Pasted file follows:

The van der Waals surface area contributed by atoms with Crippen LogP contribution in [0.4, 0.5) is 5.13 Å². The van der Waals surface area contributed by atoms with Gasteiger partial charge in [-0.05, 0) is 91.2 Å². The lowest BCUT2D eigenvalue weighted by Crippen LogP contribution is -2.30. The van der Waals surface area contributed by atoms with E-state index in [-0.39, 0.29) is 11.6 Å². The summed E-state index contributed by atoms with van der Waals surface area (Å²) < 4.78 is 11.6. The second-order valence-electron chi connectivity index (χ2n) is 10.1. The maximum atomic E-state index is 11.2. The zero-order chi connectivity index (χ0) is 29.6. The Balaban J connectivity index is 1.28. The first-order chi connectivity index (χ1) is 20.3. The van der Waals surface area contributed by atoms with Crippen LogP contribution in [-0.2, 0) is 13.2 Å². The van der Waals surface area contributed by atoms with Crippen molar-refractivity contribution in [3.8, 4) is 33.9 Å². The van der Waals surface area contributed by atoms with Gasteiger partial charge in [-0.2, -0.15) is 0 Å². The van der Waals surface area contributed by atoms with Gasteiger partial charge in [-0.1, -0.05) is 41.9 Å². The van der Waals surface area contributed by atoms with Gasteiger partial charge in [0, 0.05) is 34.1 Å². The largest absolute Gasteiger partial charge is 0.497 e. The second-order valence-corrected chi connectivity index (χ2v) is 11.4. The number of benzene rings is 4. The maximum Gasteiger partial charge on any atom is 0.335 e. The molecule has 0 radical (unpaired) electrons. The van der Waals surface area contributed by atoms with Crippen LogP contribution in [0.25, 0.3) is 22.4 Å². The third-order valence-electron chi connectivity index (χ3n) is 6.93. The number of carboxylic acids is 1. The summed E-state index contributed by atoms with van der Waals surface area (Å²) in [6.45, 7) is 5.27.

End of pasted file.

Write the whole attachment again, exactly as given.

The van der Waals surface area contributed by atoms with Crippen LogP contribution in [0.4, 0.5) is 5.13 Å². The van der Waals surface area contributed by atoms with Gasteiger partial charge in [-0.05, 0) is 91.2 Å². The lowest BCUT2D eigenvalue weighted by Crippen LogP contribution is -2.30. The van der Waals surface area contributed by atoms with E-state index in [-0.39, 0.29) is 11.6 Å². The summed E-state index contributed by atoms with van der Waals surface area (Å²) < 4.78 is 11.6. The second-order valence-electron chi connectivity index (χ2n) is 10.1. The maximum atomic E-state index is 11.2. The zero-order chi connectivity index (χ0) is 29.6. The Balaban J connectivity index is 1.28. The first-order chi connectivity index (χ1) is 20.3. The van der Waals surface area contributed by atoms with Crippen LogP contribution in [-0.2, 0) is 13.2 Å². The van der Waals surface area contributed by atoms with Crippen molar-refractivity contribution in [3.8, 4) is 33.9 Å². The van der Waals surface area contributed by atoms with Gasteiger partial charge in [-0.2, -0.15) is 0 Å². The van der Waals surface area contributed by atoms with Gasteiger partial charge in [-0.1, -0.05) is 41.9 Å². The van der Waals surface area contributed by atoms with Gasteiger partial charge in [0, 0.05) is 34.1 Å². The largest absolute Gasteiger partial charge is 0.497 e. The second-order valence-corrected chi connectivity index (χ2v) is 11.4. The number of benzene rings is 4. The maximum Gasteiger partial charge on any atom is 0.335 e. The molecule has 0 radical (unpaired) electrons. The van der Waals surface area contributed by atoms with Crippen LogP contribution in [0.25, 0.3) is 22.4 Å². The third-order valence-electron chi connectivity index (χ3n) is 6.93. The number of carboxylic acids is 1. The summed E-state index contributed by atoms with van der Waals surface area (Å²) in [6.45, 7) is 5.27.